It's been a long time since I've read a spy novel that is complex and sophisticated, in the same league with LeCarre and Graham Greene. The Tourist is that book and Milo Weaver is that spy.

The concept focuses on a black ops group in what is presumably the CIA (or perhaps the NSA). The people who work here are referred to as "tourists" because they travel around the world posing as tourists, going in and out of various nations to conduct undercover operations that, we assume, have some rational objective, but what that is never becomes clear. Weaver has many names and has participated in many black operations. When we first meet him he is out of the business, or so he believes.

The conflict is that Weaver also has a family -- a wife and step-daughter, both of whom he adores. He leaves them to complete the proverbial 'one, last job,' which of course turns out to be a huge, complicated mess that spins out of control -- for Milo and everyone else involved. There are some interesting characters that Milo comes into contact with, and none of them are either completely "good" or "bad." Each one has some sort of dark side and they all seem to be competing against one another, even those who all work for the good ol' USA.

I don't want to give away any plot details, but I will say that nothing is as it seems and, in the end, different readers may not agree on exactly what took place. We are left with a good deal of ambiguity, which may be the reason some readers did not find this novel enjoyable. I am the opposite. I dislike books where everything ends up conveniently resolved, since life is obviously not that way and in the spy world, apparently, one can never be sure of one's own identity, let alone anyone else's.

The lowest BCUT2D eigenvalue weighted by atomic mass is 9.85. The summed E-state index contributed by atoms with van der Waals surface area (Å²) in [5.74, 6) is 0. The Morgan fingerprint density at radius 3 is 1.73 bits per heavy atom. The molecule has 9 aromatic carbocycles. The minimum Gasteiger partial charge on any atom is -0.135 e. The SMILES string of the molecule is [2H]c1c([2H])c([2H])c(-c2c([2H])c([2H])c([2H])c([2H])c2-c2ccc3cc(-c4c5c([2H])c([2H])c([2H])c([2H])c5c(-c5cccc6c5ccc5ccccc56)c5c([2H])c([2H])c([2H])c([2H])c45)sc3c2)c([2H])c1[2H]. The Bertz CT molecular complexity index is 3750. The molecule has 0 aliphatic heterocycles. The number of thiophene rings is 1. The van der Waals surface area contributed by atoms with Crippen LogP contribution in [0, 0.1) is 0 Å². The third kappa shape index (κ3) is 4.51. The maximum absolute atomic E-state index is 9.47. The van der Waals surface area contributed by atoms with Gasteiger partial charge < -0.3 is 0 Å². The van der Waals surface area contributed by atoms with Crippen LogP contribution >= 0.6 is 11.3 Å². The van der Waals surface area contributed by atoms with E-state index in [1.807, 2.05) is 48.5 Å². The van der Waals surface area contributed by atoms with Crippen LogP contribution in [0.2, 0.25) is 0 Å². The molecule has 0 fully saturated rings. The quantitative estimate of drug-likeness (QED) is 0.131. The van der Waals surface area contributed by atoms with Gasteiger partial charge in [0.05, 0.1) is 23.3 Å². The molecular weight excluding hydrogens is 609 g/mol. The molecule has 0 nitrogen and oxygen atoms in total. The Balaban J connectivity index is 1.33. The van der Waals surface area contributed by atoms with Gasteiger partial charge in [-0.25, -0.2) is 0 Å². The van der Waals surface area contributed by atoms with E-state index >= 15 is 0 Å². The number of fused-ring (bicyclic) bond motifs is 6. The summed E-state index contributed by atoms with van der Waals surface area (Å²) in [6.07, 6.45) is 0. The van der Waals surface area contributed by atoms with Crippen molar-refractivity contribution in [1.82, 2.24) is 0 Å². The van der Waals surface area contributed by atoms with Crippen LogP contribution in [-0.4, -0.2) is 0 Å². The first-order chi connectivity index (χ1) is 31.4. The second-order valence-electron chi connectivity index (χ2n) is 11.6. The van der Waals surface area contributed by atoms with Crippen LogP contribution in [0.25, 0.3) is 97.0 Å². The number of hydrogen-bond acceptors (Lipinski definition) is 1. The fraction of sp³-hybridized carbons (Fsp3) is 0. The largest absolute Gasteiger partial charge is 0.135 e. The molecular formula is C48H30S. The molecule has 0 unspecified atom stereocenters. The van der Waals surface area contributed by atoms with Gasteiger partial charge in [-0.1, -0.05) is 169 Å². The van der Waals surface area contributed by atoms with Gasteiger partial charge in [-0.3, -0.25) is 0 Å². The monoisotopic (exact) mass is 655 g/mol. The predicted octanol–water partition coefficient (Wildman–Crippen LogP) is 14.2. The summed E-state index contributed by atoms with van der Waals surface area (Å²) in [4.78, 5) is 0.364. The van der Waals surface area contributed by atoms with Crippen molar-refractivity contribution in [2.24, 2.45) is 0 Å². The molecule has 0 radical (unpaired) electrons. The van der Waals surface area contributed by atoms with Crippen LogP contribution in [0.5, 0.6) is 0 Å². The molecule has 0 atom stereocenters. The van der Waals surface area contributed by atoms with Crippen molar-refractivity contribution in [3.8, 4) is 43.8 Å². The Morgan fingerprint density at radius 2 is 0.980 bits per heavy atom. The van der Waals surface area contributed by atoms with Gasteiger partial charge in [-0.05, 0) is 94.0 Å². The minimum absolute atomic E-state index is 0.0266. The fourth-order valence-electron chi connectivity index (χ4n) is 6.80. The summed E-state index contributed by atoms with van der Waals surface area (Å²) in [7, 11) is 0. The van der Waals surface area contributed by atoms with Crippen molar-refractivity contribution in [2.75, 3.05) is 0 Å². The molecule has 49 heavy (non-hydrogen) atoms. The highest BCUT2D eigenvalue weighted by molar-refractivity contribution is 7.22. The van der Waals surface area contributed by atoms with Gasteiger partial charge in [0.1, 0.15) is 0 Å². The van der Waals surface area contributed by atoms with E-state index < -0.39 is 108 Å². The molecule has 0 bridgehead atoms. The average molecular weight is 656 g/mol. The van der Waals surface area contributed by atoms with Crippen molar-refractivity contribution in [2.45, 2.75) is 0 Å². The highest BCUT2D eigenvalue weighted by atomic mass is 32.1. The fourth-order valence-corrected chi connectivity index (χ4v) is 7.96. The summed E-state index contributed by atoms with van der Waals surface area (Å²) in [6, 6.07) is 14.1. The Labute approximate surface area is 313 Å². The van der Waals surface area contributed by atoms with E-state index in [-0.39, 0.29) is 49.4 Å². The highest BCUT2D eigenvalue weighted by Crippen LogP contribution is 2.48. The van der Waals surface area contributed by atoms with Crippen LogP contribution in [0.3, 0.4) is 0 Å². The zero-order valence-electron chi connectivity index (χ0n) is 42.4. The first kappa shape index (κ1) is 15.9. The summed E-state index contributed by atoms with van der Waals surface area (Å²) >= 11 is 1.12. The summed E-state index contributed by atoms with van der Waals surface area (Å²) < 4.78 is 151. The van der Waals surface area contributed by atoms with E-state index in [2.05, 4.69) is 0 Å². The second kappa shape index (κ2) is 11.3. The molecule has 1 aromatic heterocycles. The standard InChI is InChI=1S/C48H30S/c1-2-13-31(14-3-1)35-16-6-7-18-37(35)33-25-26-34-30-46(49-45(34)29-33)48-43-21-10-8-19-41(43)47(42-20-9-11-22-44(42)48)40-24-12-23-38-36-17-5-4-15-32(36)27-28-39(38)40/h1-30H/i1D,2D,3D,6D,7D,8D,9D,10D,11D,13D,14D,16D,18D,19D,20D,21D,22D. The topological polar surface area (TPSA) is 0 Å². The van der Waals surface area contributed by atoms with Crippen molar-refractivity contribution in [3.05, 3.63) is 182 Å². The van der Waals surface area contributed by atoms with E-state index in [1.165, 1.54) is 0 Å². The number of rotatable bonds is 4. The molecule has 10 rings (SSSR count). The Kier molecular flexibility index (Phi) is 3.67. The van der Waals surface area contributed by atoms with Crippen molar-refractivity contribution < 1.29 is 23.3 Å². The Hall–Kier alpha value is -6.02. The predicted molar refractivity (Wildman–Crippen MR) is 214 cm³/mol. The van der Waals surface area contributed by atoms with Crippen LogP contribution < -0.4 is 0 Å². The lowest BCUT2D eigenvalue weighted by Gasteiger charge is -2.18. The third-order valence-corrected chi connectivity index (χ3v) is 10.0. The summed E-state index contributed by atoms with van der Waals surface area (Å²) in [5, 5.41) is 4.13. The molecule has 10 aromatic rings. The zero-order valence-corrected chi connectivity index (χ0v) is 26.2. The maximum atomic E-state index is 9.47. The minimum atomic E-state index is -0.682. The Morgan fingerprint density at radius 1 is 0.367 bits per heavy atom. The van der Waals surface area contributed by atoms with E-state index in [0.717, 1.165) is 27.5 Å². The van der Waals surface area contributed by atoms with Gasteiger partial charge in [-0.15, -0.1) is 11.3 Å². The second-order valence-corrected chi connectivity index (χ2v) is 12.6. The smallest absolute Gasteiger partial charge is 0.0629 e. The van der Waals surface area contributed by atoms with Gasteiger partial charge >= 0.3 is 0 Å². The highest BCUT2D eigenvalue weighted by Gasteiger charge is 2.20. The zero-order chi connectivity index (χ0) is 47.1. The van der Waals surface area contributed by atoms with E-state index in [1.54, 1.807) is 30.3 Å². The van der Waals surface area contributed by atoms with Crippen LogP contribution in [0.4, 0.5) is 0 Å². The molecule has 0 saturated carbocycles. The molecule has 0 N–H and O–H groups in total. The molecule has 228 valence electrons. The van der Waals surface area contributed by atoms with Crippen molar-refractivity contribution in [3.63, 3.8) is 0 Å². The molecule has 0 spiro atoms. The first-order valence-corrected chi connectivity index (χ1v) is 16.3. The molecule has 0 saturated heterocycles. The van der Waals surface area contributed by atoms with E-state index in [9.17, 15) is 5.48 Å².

I see that author Olen Steinhauer has written other books featuring Milo Weaver, so gather that this is a continuing series. i'm not sure if this is the first book in the series, but I do know that I will probably pick up a few others to see if Milo becomes one of my favorite spies. He's certainly not James Bond, but he may be able to hold up a good comparison to Smiley.
A decently paced thriller. The author has a very clever concept - Secret agent/hit men tourists run by office-based travel agents for a top secret department within a department at the CIA called the Department of Tourism. Former tourist turned travel agent Milo Weaver brought back into the field to investigate one of their own only to find himself the subject of scrutiny. I liked the plot twists, I wouldn't say they were predictable, there's just never really enough information relayed to figure it out yourself - so it kept me guessing anyway. However, the characters aren't particularly well developed and there's too much reliance on the "pull me all the video footage from the surrounding area" and not much grounded in reality. I read it in a couple of hours on my day off, enjoyed it, but with the understanding it doesn't really compare to John Le Carre type thrillers.